As information begins to emerge regarding President-Elect Barack Obama’s plans to include broadband in his sweeping economic stimulus proposals, a key question remains: At what speed will the new administration define “broadband” for the purpose of its goals?
According to Business Week magazine, Obama’s team is considering a $20-billion to $30-billion plan centered around tax breaks for companies that extend broadband availability or even boost its speed in areas where it is already available. The government may agree to subsidize 60% of the cost of the former and 40% of the cost of the latter. In the article, a Cisco executive echoed other analysts in suggesting Obama’s team could even set the tax breaks relative to the speed of the offerings, with higher subsidies for higher speeds.
Bell carriers and cable operators would likely be the primary beneficiaries of those tax breaks, Stifel Nicolaus analysts said in a research note today, since as a group, those companies have lower broadband penetration than most publicly traded rural telcos. However, much depends on how – i.e., at what speeds -- broadband is defined, they said, as Bell companies have focused on higher speeds while others focused on broader penetration.
This week Qwest Communications urged the Obama transition team to give states federal money to contract with private companies for rural broadband deployment. But by “broadband,” the company specified speeds of 7 Mb/s and above, which Qwest is currently deploying.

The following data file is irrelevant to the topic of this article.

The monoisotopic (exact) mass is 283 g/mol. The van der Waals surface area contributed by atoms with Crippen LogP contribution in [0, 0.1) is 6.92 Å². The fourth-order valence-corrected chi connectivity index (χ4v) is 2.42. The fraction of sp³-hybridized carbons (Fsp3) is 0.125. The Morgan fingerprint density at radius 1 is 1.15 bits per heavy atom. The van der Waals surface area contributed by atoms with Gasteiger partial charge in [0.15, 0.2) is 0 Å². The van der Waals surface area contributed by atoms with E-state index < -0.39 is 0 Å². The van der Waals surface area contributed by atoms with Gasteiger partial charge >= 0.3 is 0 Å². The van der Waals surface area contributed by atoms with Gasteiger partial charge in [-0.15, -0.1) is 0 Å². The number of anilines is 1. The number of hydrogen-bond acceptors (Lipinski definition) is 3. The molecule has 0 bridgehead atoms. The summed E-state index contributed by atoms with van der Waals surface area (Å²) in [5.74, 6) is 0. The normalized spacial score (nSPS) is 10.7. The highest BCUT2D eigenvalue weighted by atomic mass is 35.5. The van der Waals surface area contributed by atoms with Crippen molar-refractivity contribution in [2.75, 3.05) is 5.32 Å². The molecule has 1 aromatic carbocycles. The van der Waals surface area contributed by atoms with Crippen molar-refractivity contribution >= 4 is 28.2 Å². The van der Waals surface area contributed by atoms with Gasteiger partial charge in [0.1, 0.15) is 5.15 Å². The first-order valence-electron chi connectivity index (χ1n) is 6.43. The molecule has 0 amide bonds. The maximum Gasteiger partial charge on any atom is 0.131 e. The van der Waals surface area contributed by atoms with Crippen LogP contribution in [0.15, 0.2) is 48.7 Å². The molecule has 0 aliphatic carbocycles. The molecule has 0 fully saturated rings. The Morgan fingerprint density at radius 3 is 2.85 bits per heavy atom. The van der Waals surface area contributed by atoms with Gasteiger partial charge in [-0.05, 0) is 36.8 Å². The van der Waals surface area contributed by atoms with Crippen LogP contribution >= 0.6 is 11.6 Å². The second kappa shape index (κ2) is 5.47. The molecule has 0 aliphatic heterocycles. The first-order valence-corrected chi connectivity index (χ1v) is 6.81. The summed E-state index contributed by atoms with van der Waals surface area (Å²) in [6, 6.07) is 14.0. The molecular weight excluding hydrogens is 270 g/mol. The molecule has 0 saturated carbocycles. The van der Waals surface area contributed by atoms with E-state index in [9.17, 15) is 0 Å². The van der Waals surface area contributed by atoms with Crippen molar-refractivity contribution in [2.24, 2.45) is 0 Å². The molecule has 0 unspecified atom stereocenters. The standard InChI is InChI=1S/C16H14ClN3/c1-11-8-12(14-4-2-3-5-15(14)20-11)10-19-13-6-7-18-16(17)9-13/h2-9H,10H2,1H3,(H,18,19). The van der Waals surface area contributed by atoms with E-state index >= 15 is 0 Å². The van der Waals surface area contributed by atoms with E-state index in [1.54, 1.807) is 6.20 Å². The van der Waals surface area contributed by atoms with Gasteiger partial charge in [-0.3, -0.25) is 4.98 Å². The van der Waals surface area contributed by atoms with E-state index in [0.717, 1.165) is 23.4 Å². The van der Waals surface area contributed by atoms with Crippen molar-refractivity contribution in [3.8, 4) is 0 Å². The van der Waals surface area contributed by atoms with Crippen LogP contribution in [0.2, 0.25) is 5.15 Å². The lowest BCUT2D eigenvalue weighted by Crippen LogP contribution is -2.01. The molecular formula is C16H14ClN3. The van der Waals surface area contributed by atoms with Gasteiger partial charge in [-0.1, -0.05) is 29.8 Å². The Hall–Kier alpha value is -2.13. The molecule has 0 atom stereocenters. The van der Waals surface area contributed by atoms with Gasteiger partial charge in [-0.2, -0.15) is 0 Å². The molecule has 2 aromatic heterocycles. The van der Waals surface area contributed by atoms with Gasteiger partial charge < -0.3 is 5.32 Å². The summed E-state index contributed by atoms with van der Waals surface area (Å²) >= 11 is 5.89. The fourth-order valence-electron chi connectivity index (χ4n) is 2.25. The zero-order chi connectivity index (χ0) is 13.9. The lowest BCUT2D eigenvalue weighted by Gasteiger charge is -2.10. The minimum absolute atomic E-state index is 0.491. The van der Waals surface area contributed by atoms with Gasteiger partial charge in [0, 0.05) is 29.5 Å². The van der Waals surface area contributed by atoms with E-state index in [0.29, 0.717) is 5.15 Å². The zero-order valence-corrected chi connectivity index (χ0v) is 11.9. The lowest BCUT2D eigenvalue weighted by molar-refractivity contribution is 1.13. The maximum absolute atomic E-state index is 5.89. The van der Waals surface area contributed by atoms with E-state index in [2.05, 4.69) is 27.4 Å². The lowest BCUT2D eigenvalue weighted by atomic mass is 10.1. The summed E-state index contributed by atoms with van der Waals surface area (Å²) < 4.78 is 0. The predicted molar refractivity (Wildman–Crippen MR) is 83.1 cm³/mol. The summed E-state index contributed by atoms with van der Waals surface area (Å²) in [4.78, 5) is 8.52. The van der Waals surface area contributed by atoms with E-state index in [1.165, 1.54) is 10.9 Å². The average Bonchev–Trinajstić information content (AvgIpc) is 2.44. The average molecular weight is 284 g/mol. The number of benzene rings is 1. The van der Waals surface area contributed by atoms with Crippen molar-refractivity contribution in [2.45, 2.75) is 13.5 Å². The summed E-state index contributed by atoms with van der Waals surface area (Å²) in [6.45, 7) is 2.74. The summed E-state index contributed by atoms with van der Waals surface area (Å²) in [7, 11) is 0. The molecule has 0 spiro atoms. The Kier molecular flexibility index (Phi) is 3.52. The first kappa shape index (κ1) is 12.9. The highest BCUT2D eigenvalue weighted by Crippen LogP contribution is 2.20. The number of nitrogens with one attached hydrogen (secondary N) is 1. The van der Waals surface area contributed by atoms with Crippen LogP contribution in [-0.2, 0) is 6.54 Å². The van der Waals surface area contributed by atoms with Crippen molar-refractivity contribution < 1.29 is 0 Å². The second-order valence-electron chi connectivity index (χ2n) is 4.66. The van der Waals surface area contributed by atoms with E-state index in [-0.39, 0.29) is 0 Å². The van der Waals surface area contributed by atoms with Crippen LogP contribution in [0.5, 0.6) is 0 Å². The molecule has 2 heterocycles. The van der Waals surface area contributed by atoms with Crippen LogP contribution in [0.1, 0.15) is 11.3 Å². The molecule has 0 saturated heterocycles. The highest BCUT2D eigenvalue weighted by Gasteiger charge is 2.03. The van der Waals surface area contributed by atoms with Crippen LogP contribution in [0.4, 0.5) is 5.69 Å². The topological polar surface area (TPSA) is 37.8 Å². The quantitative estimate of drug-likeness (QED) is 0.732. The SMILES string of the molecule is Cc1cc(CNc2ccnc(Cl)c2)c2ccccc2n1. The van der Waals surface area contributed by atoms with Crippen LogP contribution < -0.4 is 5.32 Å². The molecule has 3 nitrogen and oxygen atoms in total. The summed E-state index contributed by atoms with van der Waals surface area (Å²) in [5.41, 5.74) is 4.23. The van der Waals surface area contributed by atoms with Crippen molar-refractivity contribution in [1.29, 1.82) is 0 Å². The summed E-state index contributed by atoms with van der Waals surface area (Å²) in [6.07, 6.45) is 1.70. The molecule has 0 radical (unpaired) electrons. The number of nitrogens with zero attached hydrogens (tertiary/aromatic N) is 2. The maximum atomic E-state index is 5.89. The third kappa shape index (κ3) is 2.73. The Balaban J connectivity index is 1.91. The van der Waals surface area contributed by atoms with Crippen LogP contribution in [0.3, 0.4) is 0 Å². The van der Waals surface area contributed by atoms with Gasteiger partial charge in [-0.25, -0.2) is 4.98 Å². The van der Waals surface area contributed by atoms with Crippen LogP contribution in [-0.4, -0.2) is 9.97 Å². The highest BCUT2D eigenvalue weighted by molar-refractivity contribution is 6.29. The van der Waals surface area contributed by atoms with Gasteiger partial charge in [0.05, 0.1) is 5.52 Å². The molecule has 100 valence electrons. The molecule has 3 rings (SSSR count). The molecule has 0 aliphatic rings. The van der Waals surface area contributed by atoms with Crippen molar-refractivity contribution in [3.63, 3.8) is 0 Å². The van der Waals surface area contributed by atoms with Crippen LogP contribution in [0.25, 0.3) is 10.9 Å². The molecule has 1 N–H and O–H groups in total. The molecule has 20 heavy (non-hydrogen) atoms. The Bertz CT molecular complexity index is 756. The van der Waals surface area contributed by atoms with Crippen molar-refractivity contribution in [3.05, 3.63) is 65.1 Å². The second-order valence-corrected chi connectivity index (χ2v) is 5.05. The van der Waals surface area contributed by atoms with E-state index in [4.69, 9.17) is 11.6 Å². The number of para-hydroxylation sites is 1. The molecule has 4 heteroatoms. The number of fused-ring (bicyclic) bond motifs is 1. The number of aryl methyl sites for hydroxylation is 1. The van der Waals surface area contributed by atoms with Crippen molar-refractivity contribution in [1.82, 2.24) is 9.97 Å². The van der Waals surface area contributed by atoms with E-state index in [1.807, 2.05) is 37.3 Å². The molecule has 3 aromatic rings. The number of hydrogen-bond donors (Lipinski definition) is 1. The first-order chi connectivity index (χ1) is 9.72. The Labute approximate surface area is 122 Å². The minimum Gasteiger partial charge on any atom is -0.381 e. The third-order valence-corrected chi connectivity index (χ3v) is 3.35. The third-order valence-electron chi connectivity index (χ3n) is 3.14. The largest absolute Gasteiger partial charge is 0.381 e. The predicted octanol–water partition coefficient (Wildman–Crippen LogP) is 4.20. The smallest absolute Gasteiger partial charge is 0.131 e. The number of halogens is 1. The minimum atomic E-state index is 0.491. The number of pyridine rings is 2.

The question of how to define broadband has long been a challenging one for many proponents of universal broadband.When asked last summer at what speed Obama’s administration might define broadband, Blair Levin, an analyst with Stifel Nicolaus who is now a key member of Obama’s transition team focused on broadband, told Telephony, “Part of it depends on what feature sets happen in the future. I don’t think we’ll define universal service as that necessary to carryCisco’s telepresence, for example. But we may get to a level of video; who knows. I think there’s a growing consensus that universal service, as it is today, ought to [allow one to] be capable of doing Web-surfing, VoIP, information gathering – those kinds of things. And we want that to be available in roughly 100% of the country. And we’d like to achieve penetration rates similar to what we’ve achieved in voice.”
“Here’s the way I think service providers will think about it,” he added last August, speaking only for himself. “What is the speed which qualifies you that I can achieve but disqualifies some of my potential competitors? In other words, if you can achieve 3m, but your wireless guys are never going to get there, you want that to be, in order to qualify, you want that to be the level.”
The Obama team’s planning evolves as Verizon Communications ponders what to do next year after it accomplishes its goal of passing 18 million homes with fiber. This week Verizon Chief Executive Officer Ivan Seidenberg said
the company would wait until next year to make a decision on further deployment (at least one analyst
believes the company could spill into adjacent areas in other Bells’ territories rather than push hard into rural places), but due to the dropping cost of fiber deployment, he added, “Anything we do beyond 18 million homes would be on a completely different economic model.”